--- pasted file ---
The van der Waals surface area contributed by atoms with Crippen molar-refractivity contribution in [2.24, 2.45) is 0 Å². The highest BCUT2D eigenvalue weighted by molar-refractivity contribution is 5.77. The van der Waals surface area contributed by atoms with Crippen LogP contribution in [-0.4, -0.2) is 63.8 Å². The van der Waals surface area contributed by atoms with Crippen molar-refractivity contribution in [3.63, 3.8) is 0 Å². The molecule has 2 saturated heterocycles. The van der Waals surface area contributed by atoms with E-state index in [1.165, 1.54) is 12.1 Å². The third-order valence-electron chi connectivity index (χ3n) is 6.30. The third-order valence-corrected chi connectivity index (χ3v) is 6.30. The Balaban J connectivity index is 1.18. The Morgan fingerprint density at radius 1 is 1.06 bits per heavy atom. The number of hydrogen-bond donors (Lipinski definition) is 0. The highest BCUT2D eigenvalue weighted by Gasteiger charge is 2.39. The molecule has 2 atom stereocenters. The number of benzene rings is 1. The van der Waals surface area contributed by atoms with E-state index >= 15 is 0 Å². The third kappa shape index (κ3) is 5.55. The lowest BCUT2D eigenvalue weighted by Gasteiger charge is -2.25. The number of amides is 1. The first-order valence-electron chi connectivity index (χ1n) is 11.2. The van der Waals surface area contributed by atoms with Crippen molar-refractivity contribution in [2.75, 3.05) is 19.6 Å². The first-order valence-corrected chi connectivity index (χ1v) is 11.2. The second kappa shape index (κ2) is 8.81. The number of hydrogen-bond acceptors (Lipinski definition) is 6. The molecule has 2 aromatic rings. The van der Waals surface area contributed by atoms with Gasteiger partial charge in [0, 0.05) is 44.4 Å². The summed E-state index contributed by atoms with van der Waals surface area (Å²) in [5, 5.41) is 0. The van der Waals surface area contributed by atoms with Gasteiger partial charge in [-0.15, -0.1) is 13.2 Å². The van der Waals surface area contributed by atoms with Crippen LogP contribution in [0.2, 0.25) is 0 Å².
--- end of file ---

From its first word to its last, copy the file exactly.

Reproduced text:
The van der Waals surface area contributed by atoms with Crippen molar-refractivity contribution in [2.24, 2.45) is 0 Å². The highest BCUT2D eigenvalue weighted by molar-refractivity contribution is 5.77. The van der Waals surface area contributed by atoms with Crippen LogP contribution in [-0.4, -0.2) is 63.8 Å². The van der Waals surface area contributed by atoms with Crippen molar-refractivity contribution in [3.63, 3.8) is 0 Å². The molecule has 2 saturated heterocycles. The van der Waals surface area contributed by atoms with E-state index in [1.165, 1.54) is 12.1 Å². The third-order valence-electron chi connectivity index (χ3n) is 6.30. The third-order valence-corrected chi connectivity index (χ3v) is 6.30. The Balaban J connectivity index is 1.18. The Morgan fingerprint density at radius 1 is 1.06 bits per heavy atom. The number of hydrogen-bond donors (Lipinski definition) is 0. The highest BCUT2D eigenvalue weighted by Gasteiger charge is 2.39. The molecule has 2 atom stereocenters. The number of benzene rings is 1. The van der Waals surface area contributed by atoms with E-state index >= 15 is 0 Å². The third kappa shape index (κ3) is 5.55. The lowest BCUT2D eigenvalue weighted by Gasteiger charge is -2.25. The number of amides is 1. The first-order valence-electron chi connectivity index (χ1n) is 11.2. The van der Waals surface area contributed by atoms with Crippen molar-refractivity contribution in [2.75, 3.05) is 19.6 Å². The first-order valence-corrected chi connectivity index (χ1v) is 11.2. The second kappa shape index (κ2) is 8.81. The number of hydrogen-bond acceptors (Lipinski definition) is 6. The molecule has 2 aromatic rings. The van der Waals surface area contributed by atoms with Gasteiger partial charge in [0, 0.05) is 44.4 Å². The summed E-state index contributed by atoms with van der Waals surface area (Å²) in [5, 5.41) is 0. The van der Waals surface area contributed by atoms with Gasteiger partial charge in [-0.15, -0.1) is 13.2 Å². The van der Waals surface area contributed by atoms with Crippen LogP contribution in [0.2, 0.25) is 0 Å².